I was lonely. Terribly lonely. I had great friends online, people who supported me, loved me, challenged me and made me feel safe. Whosoever was sacred to me and the community that formed there was a place I loved to be - but that bodily presence was missing and in the final analysis, that was one of the most important pieces of being spiritually whole.

    So, I have arrived at the conclusion that no matter how sacred the cyberspace is that we create at Whosoever, we cannot provide all the tools for spiritual wholeness, because we can't provide that bodily presence - not online anyway.

    This challenge, however, has helped Whosoever come into a new phase of growth. We recently began what I've dubbed "Rainbow Fish" groups online. These groups are divided up by regions of the country. We do have two international groups that encompass Australia and New Zealand as well as the United Kingdom. The name, of course, comes from the "ichthus" (That is an acrostic which has many translations in English. The most popular appears to be "Jesus Christ, Son of God, Savior" 16 [Iesous (Jesus) CHristos (Christ) THeou (God) Uiou (Son) Soter (Savior)] )that early Christians used to subversively point to their meetings. We use the sign of a Rainbow Fish to point to our meetings. My vision for these groups is that people will get to know others in their region of the country and that local, real life groups will spring from these groups. Already, we're seeing success. A small Whosoever Rainbow Fish group is meeting in Tacoma, Washington and two other groups, the Southwest and the Southeast have talked of planning regional retreats - inviting people to come together for fellowship and fun. My hope is that interest will continue to grow within these groups and we'll one day see a meeting on a national level - where Whosoeverans from all over the world can come together.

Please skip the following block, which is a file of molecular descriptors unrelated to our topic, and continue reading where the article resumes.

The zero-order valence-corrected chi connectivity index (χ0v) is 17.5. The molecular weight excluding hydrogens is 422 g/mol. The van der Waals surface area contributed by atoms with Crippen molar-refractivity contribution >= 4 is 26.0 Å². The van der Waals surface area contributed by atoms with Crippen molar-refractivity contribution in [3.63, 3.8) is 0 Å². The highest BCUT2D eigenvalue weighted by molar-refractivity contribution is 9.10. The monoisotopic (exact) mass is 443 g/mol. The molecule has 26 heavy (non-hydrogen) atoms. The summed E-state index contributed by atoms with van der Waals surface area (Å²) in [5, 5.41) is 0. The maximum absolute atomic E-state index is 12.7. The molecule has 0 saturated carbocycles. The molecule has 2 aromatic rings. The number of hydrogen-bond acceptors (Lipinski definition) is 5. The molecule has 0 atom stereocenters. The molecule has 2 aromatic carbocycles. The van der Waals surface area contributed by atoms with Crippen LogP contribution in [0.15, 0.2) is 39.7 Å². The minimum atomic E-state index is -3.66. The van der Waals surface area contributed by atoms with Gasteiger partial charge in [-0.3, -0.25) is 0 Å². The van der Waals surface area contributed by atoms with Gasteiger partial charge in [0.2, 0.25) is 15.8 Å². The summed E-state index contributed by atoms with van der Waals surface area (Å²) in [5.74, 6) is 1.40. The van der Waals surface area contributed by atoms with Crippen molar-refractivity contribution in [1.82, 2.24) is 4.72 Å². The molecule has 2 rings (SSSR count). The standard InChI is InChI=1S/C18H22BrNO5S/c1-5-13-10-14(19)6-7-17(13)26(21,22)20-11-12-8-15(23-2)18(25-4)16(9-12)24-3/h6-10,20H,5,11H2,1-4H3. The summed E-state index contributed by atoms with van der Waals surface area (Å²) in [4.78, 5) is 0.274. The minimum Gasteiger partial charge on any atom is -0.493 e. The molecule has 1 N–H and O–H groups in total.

In this way, Whosoever is facing and overcoming its final challenge to creating the sacred - we can incorporate bodily presence into our ministry through local Whosoever Rainbow Fish groups and periodic national meetings. But, Whosoever's continued long term success can only be measured by the level of sacredness that people continue to hold for this ministry. I believe the moment that Whosoever's leadership and readers lose that sense of the sacred is the moment that Whosoever will no longer be an effective ministry. Whosoever relies on its readers and its leadership to bring their own sense of the sacred to the endeavor for it to continue doing God's will in the world. This is something that, as the founder of Whosoever, I must always keep in the forefront of my mind.